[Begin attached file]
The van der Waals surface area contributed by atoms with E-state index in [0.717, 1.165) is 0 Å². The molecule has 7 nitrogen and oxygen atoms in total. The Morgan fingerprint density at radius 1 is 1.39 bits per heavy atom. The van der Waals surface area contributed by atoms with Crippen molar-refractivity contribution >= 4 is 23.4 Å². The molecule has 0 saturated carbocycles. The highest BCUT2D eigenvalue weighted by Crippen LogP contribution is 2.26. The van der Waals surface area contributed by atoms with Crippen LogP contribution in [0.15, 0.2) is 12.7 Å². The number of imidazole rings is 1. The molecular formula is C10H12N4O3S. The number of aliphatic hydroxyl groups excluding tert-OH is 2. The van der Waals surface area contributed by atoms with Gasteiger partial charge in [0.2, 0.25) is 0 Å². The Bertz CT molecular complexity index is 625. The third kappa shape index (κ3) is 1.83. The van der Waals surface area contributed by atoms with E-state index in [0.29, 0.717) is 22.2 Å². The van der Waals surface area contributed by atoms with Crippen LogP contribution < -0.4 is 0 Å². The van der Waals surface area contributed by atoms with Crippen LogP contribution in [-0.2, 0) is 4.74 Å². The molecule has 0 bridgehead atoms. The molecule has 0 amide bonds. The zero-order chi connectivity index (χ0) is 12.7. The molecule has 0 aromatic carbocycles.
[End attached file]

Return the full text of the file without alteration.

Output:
The van der Waals surface area contributed by atoms with E-state index in [0.717, 1.165) is 0 Å². The molecule has 7 nitrogen and oxygen atoms in total. The Morgan fingerprint density at radius 1 is 1.39 bits per heavy atom. The van der Waals surface area contributed by atoms with Crippen molar-refractivity contribution >= 4 is 23.4 Å². The molecule has 0 saturated carbocycles. The highest BCUT2D eigenvalue weighted by Crippen LogP contribution is 2.26. The van der Waals surface area contributed by atoms with Crippen LogP contribution in [0.15, 0.2) is 12.7 Å². The number of imidazole rings is 1. The molecular formula is C10H12N4O3S. The number of aliphatic hydroxyl groups excluding tert-OH is 2. The van der Waals surface area contributed by atoms with Gasteiger partial charge in [0.2, 0.25) is 0 Å². The Bertz CT molecular complexity index is 625. The third kappa shape index (κ3) is 1.83. The van der Waals surface area contributed by atoms with E-state index in [0.29, 0.717) is 22.2 Å². The van der Waals surface area contributed by atoms with Crippen LogP contribution < -0.4 is 0 Å². The van der Waals surface area contributed by atoms with Crippen LogP contribution in [-0.2, 0) is 4.74 Å². The molecule has 0 bridgehead atoms. The molecule has 0 amide bonds. The zero-order chi connectivity index (χ0) is 12.7. The molecule has 0 aromatic carbocycles.